Frederick Feirstein has had nine previous books of poems published, seven by Story Line and the Quarterly Review of Literature. He has been the recipient of a Guggenheim Fellowship, the Poetry Society of America’s John Masefield Award, and England’s Arvon Prize. Twelve of his plays have been produced. Three are musical dramas, his lyrics deriving from his poetry. His third, Uprising, will be done as a film. He made his living writing film and television while he trained as a psychoanalyst. He is in private practice in New York City and on the faculty of the National Psychological Association for Psychoanalysis. His autobiography is in the Contemporary Authors Autobiography Series, and his biography in the Dictionary of Literary Biography.
This edition brings together selected poems from all six previous editions of Frederick Feirstein’s poetry published between 1974 and 1997. Feirstein is one of the founders of Expansive Poetry which reaches out to audiences beyond the academy and incorporates free verse, formal, and narrative techniques. The poems in this selection combine extraordinary lyric and storytelling skills. A poet of urban anger, humour reconciliation, and revelation. Frederick Feirstein dares to work on an epic scale. His ambitious vision makes for a unique accessible achievement in American poetry. This broad selection of poems is a cause for celebration.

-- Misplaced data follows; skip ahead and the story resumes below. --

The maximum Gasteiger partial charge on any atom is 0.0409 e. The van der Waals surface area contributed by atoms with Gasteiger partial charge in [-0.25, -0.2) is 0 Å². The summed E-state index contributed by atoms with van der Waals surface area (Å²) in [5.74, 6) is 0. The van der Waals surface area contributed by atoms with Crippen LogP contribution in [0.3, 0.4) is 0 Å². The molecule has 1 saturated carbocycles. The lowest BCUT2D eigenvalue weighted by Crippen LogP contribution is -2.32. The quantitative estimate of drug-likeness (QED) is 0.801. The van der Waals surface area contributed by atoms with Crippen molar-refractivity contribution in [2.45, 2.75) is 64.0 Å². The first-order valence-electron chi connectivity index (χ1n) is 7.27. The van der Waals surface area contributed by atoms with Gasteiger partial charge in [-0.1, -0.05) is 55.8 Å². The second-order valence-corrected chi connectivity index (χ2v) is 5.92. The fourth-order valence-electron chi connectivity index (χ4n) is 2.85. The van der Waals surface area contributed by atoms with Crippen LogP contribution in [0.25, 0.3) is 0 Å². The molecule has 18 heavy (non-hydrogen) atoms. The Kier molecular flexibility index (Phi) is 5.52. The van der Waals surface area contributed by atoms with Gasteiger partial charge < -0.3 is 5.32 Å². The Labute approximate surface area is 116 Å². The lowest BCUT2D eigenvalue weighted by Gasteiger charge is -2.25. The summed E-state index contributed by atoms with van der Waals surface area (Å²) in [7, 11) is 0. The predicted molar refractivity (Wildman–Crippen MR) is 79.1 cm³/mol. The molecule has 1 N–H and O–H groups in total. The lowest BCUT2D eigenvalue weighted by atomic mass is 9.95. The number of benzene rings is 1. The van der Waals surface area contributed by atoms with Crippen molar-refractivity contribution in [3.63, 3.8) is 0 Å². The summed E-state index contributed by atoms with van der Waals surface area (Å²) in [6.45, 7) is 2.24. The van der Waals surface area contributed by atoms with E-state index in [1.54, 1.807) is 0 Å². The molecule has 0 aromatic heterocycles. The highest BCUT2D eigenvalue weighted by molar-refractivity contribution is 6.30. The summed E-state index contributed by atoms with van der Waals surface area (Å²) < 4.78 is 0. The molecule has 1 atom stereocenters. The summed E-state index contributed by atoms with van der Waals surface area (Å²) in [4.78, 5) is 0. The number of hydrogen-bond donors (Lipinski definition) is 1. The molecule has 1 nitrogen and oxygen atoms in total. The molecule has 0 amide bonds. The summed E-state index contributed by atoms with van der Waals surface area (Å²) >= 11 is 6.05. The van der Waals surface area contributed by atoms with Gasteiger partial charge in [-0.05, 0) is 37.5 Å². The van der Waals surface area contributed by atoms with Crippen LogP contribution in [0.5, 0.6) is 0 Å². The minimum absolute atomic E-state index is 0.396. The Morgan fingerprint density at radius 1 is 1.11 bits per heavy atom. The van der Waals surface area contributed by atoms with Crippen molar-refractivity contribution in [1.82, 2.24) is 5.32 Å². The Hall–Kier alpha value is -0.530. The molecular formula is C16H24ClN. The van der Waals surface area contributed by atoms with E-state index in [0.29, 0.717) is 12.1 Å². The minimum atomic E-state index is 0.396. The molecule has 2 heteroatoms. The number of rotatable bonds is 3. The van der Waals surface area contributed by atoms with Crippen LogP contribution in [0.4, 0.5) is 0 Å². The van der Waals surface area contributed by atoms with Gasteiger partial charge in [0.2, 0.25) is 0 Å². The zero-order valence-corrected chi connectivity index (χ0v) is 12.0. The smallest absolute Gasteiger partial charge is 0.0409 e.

In addition to six books of poetry, Frederick Feirstein has produced seven plays and edited the anthology Expansive Poetry: Essays on the New Narrative and the New Formalism. He has received fellowships from the Rockefeller and Guggenheim Foundations. His many honors include the Poetry Society of America’s John Masefield Award.
This collection of poetry by the editor of EXPANSIVE POETRY, focuses on life in New York—in language alternately hip, and nostalgic, the ten characters in “Nomads” focus on abortion, divorce, the forces threatening the neighborhoods, and the need to preserve the family; in “The Psychiatrist At the Cocktail Party: A Dramatic Sequence,” Feirstein presents in formal verse a hilarious, and disturbing cast of urban professionals, sexual bandits, opportunists and international terrorists.